How Washington Got the Google-Yahoo Deal Wrong

Last Updated Nov 6, 2008 2:15 PM EST

Yahoo CEO Jerry Yang made an interesting comment during his appearance at the Web 2.0 Summit this week. When asked what caused the pending ad deal with Google to go south, Yang said - among other things - that Washington doesn't understand our industry.

Amen, brother!

Having spent a couple of years working insider the Beltway, I know what it is to have people stare at you with a blank look in their eyes when you talk about anything from 3G networks to Twitter to Blu-Ray. The folks in Washington are smart - don't get me wrong - but there seems to be an unwillingness to gain an understanding about technology. It's so much easier to say, "I don't get tech" and for that to be OK. Maybe no one wants to subject themselves to the ridicule the way Sen. Ted Stevens did when he talked about the Internet being "a series of tubes." For that I can't blame them - but the importance of the tech industry in this country cannot be understated. Consider this excerpt from the Department of Justice's press release about Yahoo and Google ending their proposed deal:

Google and Yahoo! are search engine companies. A search engine allows people to search for information on the Internet. In response to a search request (or query), a search engine presents a Web page listing links to other Web pages that are relevant to the query. Those listings consist of so-called "natural"or "algorithmic" results of the search engine's canvas of the Web, as well as paid or sponsored search advertisements that are relevant to the query. Google and Yahoo! both display search advertising results above the natural search results, in the so-called "north block," and to the right of the natural search results, in the so-called "east block." Informative, relevant search advertisements provide a uniquely efficient and increasingly important means for advertisers to reach potential consumers. When a person clicks on a search ad, he or she is sent to a Web page designated by the advertiser. An advertiser typically pays the search engine when its advertisement is "clicked on" by a user, and the advertiser hopes the user will perform some action (called a "conversion") when the user reaches the destination page, such as to purchase the advertised product.
That's a nice, thorough, simplistic explanation of how search advertising works. The statement goes on to talk about third-party syndicated advertising and where Google and Yahoo are positioned in the market. Is this excerpt wrong? No, it's just that-- well, I would have hoped that, by now, that the majority of folks out there would know - more or less - how search advertising works. I'm no Madison Avenue advertising executive, but I understand - more or less - how that industry works. I don't fully understand everything about Wall Street or the automotive industry or energy issues - but I'm educated enough to know the basic business practices that make or break those industries.

As we head into 2009, the online advertising business has grown far more complex than just clickable text ads on the results page of a search query. Let's not forget that advertising is still trying to figure out how it will play out on mobile, streaming video, social networks and so on. And yet, Washington is still trying to figure out search advertising. The Google-Yahoo ad deal is a good example of how the fast-moving innovative pace of Silicon Valley can be dragged down by the slow-moving, procedural bureaucratic process that is Washington. When this deal was first announced, Google and Yahoo said they didn't feel they needed regulatory approval. After all, it was a non-exclusive deal. But they wanted to give the government a chance to chime in.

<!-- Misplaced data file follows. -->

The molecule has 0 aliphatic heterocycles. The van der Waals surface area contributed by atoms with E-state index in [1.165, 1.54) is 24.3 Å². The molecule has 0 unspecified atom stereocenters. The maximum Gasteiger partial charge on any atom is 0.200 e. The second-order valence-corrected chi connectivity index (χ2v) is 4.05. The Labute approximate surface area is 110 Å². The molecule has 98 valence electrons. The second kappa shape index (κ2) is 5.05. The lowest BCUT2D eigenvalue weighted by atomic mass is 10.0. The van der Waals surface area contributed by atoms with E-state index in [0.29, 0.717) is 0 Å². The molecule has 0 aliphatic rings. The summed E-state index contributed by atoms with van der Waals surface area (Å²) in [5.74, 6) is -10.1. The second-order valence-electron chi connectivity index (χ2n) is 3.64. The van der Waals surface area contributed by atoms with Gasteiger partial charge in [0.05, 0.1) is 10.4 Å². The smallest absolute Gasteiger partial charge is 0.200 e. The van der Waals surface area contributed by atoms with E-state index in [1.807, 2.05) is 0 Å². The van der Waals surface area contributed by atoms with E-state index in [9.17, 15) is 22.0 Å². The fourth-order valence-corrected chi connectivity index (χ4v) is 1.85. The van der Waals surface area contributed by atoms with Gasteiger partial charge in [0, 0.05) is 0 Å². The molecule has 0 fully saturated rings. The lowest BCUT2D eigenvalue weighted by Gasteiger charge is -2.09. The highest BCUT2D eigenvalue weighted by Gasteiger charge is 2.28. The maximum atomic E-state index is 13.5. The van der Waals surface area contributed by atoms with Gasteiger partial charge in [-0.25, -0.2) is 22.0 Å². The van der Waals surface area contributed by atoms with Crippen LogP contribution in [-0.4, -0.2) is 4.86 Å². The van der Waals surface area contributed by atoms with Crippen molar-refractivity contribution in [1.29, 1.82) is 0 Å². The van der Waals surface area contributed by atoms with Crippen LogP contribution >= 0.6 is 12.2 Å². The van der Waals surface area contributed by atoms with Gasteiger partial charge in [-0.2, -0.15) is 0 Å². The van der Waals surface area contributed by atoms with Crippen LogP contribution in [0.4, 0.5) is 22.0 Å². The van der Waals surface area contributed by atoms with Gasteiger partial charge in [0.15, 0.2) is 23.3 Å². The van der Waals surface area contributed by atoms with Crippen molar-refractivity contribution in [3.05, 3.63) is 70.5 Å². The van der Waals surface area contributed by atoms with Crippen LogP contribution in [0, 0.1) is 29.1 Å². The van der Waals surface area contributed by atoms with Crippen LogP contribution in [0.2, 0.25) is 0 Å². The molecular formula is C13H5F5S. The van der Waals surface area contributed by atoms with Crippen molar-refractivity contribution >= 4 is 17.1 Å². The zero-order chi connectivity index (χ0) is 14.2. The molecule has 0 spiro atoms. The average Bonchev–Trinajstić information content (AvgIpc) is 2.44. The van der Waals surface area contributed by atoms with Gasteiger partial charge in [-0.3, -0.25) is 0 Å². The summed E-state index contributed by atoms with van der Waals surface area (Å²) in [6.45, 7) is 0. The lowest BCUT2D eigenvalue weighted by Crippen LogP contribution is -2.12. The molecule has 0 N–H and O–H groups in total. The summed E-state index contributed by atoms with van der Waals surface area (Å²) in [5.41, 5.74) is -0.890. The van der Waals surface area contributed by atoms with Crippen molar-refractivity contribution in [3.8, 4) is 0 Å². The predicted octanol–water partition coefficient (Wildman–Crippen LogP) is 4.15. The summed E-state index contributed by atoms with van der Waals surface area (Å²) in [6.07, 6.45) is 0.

Tick-tock. Tick-tock. In an industry where time is money, Google started to lose patience when Washington took no action on the pending deal, prompting Google CEO Eric Schmdit to make his bold "We're moving forward with or without Washington" statement. But alas, Washington still maintained the upper hand and started throwing red flags, ending with a call to the lawyers to start drafting a suit to block the deal. Again, time is money and Google apparently wasn't willing to waste either.

There's change coming to Washington and, with tech executives named to President Obama's transition team just a day after the election, there's hope that Silicon Valley will finally gain some respect and understanding from the folks in D.C.

On a side note, it appears that Washington has also discovered the Google pretty much dominates the search advertising business. That means Google has become the new Microsoft - the big monopolistic empire that Washington will likely be watching closely from here on out.

Sam Diaz is a senior editor at ZDNet. See his full profile and disclosure of his industry affiliations.

Credit: ZDNet

  • Sam Diaz

    Sam Diaz is a senior editor at ZDNet. He has been a technology and business blogger, reporter and editor at the Washington Post, San Jose Mercury News, and Fresno Bee for more than 18 years.